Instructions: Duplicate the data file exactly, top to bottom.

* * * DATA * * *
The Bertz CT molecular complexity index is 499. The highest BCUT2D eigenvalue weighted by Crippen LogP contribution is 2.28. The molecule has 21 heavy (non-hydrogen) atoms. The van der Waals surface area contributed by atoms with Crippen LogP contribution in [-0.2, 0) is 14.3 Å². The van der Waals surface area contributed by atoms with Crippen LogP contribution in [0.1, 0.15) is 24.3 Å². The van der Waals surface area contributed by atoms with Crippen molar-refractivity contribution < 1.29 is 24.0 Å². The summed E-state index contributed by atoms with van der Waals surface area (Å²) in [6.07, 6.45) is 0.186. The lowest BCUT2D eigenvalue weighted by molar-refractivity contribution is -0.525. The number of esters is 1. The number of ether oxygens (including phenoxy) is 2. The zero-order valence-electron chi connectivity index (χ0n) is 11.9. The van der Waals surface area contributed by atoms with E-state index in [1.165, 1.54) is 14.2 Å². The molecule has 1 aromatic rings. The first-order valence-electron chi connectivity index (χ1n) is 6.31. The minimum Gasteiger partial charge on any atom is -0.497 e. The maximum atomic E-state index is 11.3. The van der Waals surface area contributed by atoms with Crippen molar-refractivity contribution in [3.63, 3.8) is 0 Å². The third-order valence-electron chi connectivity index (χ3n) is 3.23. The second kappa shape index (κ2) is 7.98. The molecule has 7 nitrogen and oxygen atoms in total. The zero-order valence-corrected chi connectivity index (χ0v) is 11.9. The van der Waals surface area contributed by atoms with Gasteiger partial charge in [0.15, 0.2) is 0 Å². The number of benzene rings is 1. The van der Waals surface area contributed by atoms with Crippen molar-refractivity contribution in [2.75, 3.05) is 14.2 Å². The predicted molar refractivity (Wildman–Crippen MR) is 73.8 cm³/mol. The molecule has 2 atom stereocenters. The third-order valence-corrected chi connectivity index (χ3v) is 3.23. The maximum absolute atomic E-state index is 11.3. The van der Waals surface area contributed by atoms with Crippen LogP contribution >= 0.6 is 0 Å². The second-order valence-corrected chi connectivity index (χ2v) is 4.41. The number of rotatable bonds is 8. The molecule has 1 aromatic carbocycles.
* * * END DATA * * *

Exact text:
The Bertz CT molecular complexity index is 499. The highest BCUT2D eigenvalue weighted by Crippen LogP contribution is 2.28. The molecule has 21 heavy (non-hydrogen) atoms. The van der Waals surface area contributed by atoms with Crippen LogP contribution in [-0.2, 0) is 14.3 Å². The van der Waals surface area contributed by atoms with Crippen LogP contribution in [0.1, 0.15) is 24.3 Å². The van der Waals surface area contributed by atoms with Crippen molar-refractivity contribution < 1.29 is 24.0 Å². The summed E-state index contributed by atoms with van der Waals surface area (Å²) in [6.07, 6.45) is 0.186. The lowest BCUT2D eigenvalue weighted by molar-refractivity contribution is -0.525. The number of esters is 1. The number of ether oxygens (including phenoxy) is 2. The zero-order valence-electron chi connectivity index (χ0n) is 11.9. The van der Waals surface area contributed by atoms with E-state index in [1.165, 1.54) is 14.2 Å². The molecule has 1 aromatic rings. The first-order valence-electron chi connectivity index (χ1n) is 6.31. The minimum Gasteiger partial charge on any atom is -0.497 e. The maximum atomic E-state index is 11.3. The van der Waals surface area contributed by atoms with Crippen molar-refractivity contribution in [3.63, 3.8) is 0 Å². The third-order valence-electron chi connectivity index (χ3n) is 3.23. The second kappa shape index (κ2) is 7.98. The molecule has 7 nitrogen and oxygen atoms in total. The zero-order valence-corrected chi connectivity index (χ0v) is 11.9. The van der Waals surface area contributed by atoms with Gasteiger partial charge in [0.15, 0.2) is 0 Å². The number of benzene rings is 1. The van der Waals surface area contributed by atoms with Crippen molar-refractivity contribution in [2.75, 3.05) is 14.2 Å². The predicted molar refractivity (Wildman–Crippen MR) is 73.8 cm³/mol. The molecule has 2 atom stereocenters. The third-order valence-corrected chi connectivity index (χ3v) is 3.23. The maximum absolute atomic E-state index is 11.3. The van der Waals surface area contributed by atoms with Crippen LogP contribution >= 0.6 is 0 Å². The second-order valence-corrected chi connectivity index (χ2v) is 4.41. The number of rotatable bonds is 8. The molecule has 1 aromatic carbocycles.